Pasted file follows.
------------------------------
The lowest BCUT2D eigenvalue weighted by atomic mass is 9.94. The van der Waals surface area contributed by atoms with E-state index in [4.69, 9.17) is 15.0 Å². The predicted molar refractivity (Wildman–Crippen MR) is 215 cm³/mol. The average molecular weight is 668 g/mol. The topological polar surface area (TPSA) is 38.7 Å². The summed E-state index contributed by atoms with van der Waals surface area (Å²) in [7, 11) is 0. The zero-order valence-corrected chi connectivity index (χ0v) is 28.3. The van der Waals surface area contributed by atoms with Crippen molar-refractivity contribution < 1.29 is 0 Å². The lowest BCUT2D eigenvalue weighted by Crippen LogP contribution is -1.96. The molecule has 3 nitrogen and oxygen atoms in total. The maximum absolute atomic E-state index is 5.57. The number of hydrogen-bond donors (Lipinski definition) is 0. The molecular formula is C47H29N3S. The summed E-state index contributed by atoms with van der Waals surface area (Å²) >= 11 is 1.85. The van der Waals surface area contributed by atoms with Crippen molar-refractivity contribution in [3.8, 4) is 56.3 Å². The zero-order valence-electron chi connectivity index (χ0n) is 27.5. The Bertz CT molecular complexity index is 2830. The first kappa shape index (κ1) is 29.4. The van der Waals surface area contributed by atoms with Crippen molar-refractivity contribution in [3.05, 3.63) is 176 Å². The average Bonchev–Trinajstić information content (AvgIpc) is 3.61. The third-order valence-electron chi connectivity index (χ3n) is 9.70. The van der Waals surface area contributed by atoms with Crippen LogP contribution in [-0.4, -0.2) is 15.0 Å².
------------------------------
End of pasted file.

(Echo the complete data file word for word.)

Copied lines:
The lowest BCUT2D eigenvalue weighted by atomic mass is 9.94. The van der Waals surface area contributed by atoms with E-state index in [4.69, 9.17) is 15.0 Å². The predicted molar refractivity (Wildman–Crippen MR) is 215 cm³/mol. The average molecular weight is 668 g/mol. The topological polar surface area (TPSA) is 38.7 Å². The summed E-state index contributed by atoms with van der Waals surface area (Å²) in [7, 11) is 0. The zero-order valence-corrected chi connectivity index (χ0v) is 28.3. The van der Waals surface area contributed by atoms with Crippen molar-refractivity contribution < 1.29 is 0 Å². The lowest BCUT2D eigenvalue weighted by Crippen LogP contribution is -1.96. The molecule has 3 nitrogen and oxygen atoms in total. The maximum absolute atomic E-state index is 5.57. The number of hydrogen-bond donors (Lipinski definition) is 0. The molecular formula is C47H29N3S. The summed E-state index contributed by atoms with van der Waals surface area (Å²) >= 11 is 1.85. The van der Waals surface area contributed by atoms with Crippen molar-refractivity contribution in [3.8, 4) is 56.3 Å². The zero-order valence-electron chi connectivity index (χ0n) is 27.5. The Bertz CT molecular complexity index is 2830. The first kappa shape index (κ1) is 29.4. The van der Waals surface area contributed by atoms with Crippen molar-refractivity contribution in [3.05, 3.63) is 176 Å². The average Bonchev–Trinajstić information content (AvgIpc) is 3.61. The third-order valence-electron chi connectivity index (χ3n) is 9.70. The van der Waals surface area contributed by atoms with Crippen LogP contribution in [-0.4, -0.2) is 15.0 Å².